Loading presentation...

Present Remotely

Send the link below via email or IM

Copy

Present to your audience

Start remote presentation

  • Invited audience members will follow you as you navigate and present
  • People invited to a presentation do not need a Prezi account
  • This link expires 10 minutes after you close the presentation
  • A maximum of 30 users can follow your presentation
  • Learn more about this feature in our knowledge base article

Do you really want to delete this prezi?

Neither you, nor the coeditors you shared it with will be able to recover it again.

DeleteCancel

Letters meant for you

No description
by

Sharon Marshall

on 23 February 2017

Comments (0)

Please log in to add your comment.

Report abuse

Transcript of Letters meant for you

'Letters meant for you'
FONTS
The Ovidian Penelope
Readers, writers and time
Final thoughts
Heroines are not just mythical, but literary - their stories have already been written
Heroines are resisting readers of source texts but also revisionist rewriters whose letters assume temporal priority
Implications of epistolary form:
i) distinctly female discursive mode
ii) two levels of authorship and readership
Dramatises act of communication between poet and reader (who like heroine and lover are separated spatially and temporally)
Heroides
seem to present a subversive female voice, but do the analogies between Ovid and the heroines make it difficult to disaggregate the two voices?
Epistolarity
The Homeric Penelope
Who is Penelope?
Wife of Odysseus, daughter of Ikarios (a Spartan king)
Odysseus defeated Penelope's other suitors in a foot-race devised by Ikarios
Penelope obediently followed him to Ithaca, despite Ikarios' pleas for them to stay in Sparta
They have one son, Telemachus (still a baby when the Trojan War began)
Odysseus reluctantly followed the Greek fleet, spending ten years at Troy and ten more years wandering across the Mediterranean
Penelope remained faithful to her husband (according to the majority of sources)
In the
Heroides
, at the moment of writing of her letter, she is harassed by suitors, local noblemen who have installed themselves in Odysseus' palace, ignoring Telemachus (now a young man), feasting at Odysseus' expense, and competing for Penelope's hand
A stranger arrives and Penelope gives him the letter
Penelope's fidelity
Penelope as prototype for the faithful wife:
How good was proved the heart that is in blameless Penelope,
Ikarios’ daughter, and how well she remembered Odysseus,
her wedded husband. Thereby the fame of her virtue shall never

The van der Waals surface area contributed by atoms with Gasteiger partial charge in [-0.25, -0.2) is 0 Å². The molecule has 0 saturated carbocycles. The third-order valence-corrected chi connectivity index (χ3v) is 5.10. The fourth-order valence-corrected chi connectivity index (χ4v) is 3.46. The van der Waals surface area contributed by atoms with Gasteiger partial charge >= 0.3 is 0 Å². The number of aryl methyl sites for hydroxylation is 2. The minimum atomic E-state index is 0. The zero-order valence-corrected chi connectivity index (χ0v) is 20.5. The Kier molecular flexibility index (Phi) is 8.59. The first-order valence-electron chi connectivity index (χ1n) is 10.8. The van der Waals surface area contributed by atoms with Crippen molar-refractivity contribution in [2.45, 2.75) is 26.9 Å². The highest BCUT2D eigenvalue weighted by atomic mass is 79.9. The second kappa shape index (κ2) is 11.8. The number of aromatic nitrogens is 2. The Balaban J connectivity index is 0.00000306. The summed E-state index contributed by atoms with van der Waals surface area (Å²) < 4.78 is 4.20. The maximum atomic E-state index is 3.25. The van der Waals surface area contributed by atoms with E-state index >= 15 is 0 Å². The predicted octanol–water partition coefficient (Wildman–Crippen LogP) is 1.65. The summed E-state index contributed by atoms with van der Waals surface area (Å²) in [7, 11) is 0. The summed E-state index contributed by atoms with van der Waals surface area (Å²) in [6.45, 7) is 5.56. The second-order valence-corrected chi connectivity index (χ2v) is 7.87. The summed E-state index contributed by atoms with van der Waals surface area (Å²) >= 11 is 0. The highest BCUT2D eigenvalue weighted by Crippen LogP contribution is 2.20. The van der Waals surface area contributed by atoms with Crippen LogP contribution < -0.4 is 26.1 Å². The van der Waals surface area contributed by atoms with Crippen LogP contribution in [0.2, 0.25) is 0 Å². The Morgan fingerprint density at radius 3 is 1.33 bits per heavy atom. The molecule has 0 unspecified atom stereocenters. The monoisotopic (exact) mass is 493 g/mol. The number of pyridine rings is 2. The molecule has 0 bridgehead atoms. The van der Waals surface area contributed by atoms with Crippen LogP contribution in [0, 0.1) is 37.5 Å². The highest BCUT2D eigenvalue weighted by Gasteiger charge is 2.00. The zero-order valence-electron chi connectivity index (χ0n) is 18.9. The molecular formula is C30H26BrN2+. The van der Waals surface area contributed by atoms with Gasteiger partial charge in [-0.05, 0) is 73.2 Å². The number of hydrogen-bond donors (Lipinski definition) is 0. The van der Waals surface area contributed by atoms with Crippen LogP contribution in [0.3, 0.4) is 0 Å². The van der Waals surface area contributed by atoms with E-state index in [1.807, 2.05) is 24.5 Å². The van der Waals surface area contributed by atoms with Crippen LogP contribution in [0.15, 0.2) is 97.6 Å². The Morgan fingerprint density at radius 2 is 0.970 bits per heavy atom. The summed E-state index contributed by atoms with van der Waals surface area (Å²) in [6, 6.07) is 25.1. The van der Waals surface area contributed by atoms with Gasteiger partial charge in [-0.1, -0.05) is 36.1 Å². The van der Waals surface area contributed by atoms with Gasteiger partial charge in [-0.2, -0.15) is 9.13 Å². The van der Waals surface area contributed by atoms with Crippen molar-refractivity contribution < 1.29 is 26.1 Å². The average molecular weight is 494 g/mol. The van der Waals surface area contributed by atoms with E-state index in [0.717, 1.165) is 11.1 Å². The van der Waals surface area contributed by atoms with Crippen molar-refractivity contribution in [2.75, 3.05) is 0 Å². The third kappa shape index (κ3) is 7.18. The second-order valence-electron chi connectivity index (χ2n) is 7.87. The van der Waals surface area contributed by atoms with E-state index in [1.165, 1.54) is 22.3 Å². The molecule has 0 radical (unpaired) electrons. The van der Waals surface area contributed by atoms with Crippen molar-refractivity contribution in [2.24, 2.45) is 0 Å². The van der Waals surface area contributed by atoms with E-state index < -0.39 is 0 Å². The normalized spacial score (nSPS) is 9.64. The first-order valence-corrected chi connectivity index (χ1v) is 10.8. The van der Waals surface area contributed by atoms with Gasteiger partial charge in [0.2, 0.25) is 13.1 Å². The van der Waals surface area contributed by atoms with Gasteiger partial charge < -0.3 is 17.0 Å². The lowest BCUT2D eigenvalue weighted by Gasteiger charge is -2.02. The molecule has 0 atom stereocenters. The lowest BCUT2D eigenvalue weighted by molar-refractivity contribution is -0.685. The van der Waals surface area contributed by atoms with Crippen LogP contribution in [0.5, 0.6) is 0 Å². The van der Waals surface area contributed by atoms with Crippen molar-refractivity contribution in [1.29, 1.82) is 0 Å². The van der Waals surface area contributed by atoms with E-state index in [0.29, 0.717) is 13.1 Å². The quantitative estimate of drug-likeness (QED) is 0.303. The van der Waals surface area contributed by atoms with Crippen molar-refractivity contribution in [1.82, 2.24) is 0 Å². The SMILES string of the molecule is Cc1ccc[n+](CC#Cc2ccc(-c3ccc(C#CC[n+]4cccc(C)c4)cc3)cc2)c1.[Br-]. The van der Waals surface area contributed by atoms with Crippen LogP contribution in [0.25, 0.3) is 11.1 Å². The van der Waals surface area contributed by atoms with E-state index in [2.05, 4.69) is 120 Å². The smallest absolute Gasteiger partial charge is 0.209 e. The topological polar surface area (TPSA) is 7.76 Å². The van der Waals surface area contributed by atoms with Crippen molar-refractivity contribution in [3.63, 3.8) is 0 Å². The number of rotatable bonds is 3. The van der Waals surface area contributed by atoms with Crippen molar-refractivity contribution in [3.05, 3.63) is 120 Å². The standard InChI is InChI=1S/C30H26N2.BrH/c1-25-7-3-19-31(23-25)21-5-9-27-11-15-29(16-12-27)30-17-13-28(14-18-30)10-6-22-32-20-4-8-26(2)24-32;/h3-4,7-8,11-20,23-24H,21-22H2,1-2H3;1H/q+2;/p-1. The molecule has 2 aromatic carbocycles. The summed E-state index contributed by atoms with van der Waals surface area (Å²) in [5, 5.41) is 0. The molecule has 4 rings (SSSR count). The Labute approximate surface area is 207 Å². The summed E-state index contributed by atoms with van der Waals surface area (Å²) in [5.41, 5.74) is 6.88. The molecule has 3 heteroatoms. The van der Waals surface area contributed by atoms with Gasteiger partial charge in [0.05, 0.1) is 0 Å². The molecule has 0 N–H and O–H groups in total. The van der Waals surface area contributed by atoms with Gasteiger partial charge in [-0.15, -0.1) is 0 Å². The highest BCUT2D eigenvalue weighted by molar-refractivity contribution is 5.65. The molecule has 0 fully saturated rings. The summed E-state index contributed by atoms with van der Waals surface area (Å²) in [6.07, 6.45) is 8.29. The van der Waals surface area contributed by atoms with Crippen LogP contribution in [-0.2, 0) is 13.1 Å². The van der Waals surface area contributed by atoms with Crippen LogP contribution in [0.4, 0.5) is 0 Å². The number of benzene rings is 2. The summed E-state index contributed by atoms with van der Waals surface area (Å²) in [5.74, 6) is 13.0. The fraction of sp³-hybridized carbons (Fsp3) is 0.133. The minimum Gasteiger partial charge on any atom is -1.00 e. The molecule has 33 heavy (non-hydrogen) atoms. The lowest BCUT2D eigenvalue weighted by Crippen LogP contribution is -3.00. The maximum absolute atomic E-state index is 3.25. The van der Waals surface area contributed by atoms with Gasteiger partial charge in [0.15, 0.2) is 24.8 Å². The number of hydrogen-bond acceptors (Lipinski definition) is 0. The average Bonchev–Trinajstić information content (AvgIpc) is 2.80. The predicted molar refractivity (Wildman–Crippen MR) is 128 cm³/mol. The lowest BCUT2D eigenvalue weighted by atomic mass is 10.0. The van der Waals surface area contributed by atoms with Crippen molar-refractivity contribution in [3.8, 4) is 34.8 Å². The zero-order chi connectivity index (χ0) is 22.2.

die away. (
Od
. 24.194-7)

Her first appearance:
The daughter of Ikarios, circumspect Penelope,
heard and heeded the magical song from her upper chamber,
and descended the high staircase that was built in her palace,
not all alone, since two handmaidens went to attend her.
When she, shining among women, came near the suitors,
she stood by the pillar that supported the roof with its joinery,
holding her shining veil in front of her face, to shield it.
(
Od
. 1.328-334)

On range of competing ancient traditions regarding Penelope, see Katz, 1991: Chapter 4.
Penelope's cunning
‘Young men, my suitors now that the great Odysseus has perished,
wait, though you are eager to marry me, until I finish
this web, so that my weaving will not be useless and wasted.
This is a shroud for the hero Laertes […].’
[…] Thereafter in the daytime she would weave at her great loom,
but in the night she would have torches set by and undo it.
So for three years she was secret in her design, convincing
the Achaians, but when the fourth year came with the seasons returning,
one of the women, who knew the whole of the story, told us,
and we found her in the act of undoing her glorious weaving.
(
Od
. 2.96-109)

Why letters?
Drinkwater (2007) argues that heroines’ letters have precedent in
messages
they send in their previous literary incarnations
Ovidian Penelope’s letter one of many she has given to strangers in the hope that they’ll get to Ulysses:
Whoever comes to our shore must hear
my questions until he thinks I am crazy;
Then I give him letters meant for you.
Letter writing campaign recalls Homeric Penelope’s multiple messages sent to deceive her suitors:
For she holds out hope to all, and makes promises to each man,
sending us messages, but her mind has other intentions. (
Od
. 2.91-2)
Kennedy (2002: 222-3) argues epistolary form adopted because letters:
i) involve writing ‘to the moment’
ii) evoke ‘spontaneity, sincerity and authenticity of emotion’
iii) are ‘discursively feminine’
Women as writers
All heroines separated from their lovers but circumstances of separation vary:
Temporary vs permanent (Penelope vs Dido)
Abandoned vs separated by outside factors (Dido vs Penelope)
But
all
write
In reality, women’s participation in ancient literary culture rare
Exceptions feature heavily in Ovid's poetry
(e.g. Sappho in
Heroides
15 and
Tristia
2.3.61-1, Corinna in
Amores
, Perilla in
Tristia
3.7)

Letter writing in elegy
Ars Amatoria
provides advice to men and women on letter writing and its role in seduction
Advice for
men
:
[…] A persuasive letter’s
The thing to lead off with […]
[…] dissemble
Your powers, avoid long words. (